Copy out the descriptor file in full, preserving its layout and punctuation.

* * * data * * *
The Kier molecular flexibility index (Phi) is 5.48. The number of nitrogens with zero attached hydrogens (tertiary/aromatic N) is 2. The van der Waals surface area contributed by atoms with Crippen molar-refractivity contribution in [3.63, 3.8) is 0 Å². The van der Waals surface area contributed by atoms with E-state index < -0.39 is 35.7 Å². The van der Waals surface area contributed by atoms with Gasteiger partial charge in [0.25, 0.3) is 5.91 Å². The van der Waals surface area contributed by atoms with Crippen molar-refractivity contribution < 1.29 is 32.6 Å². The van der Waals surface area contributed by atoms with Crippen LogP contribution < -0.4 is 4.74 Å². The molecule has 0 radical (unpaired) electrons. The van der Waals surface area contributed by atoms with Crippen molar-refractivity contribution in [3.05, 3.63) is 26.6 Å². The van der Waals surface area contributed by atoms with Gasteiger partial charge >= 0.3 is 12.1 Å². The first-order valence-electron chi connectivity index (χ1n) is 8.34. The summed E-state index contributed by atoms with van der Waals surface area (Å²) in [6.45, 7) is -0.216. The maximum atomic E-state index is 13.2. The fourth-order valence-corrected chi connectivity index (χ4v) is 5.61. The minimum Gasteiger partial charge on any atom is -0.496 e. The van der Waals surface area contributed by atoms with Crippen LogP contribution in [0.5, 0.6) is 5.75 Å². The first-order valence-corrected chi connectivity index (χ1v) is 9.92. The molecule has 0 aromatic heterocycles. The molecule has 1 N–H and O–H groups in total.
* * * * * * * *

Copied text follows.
The Kier molecular flexibility index (Phi) is 5.48. The number of nitrogens with zero attached hydrogens (tertiary/aromatic N) is 2. The van der Waals surface area contributed by atoms with Crippen molar-refractivity contribution in [3.63, 3.8) is 0 Å². The van der Waals surface area contributed by atoms with E-state index < -0.39 is 35.7 Å². The van der Waals surface area contributed by atoms with Gasteiger partial charge in [0.25, 0.3) is 5.91 Å². The van der Waals surface area contributed by atoms with Crippen molar-refractivity contribution < 1.29 is 32.6 Å². The van der Waals surface area contributed by atoms with Crippen LogP contribution < -0.4 is 4.74 Å². The molecule has 0 radical (unpaired) electrons. The van der Waals surface area contributed by atoms with Crippen molar-refractivity contribution in [3.05, 3.63) is 26.6 Å². The van der Waals surface area contributed by atoms with Gasteiger partial charge >= 0.3 is 12.1 Å². The first-order valence-electron chi connectivity index (χ1n) is 8.34. The summed E-state index contributed by atoms with van der Waals surface area (Å²) in [6.45, 7) is -0.216. The maximum atomic E-state index is 13.2. The fourth-order valence-corrected chi connectivity index (χ4v) is 5.61. The minimum Gasteiger partial charge on any atom is -0.496 e. The van der Waals surface area contributed by atoms with Crippen LogP contribution in [0.5, 0.6) is 5.75 Å². The first-order valence-corrected chi connectivity index (χ1v) is 9.92. The molecule has 0 aromatic heterocycles. The molecule has 1 N–H and O–H groups in total.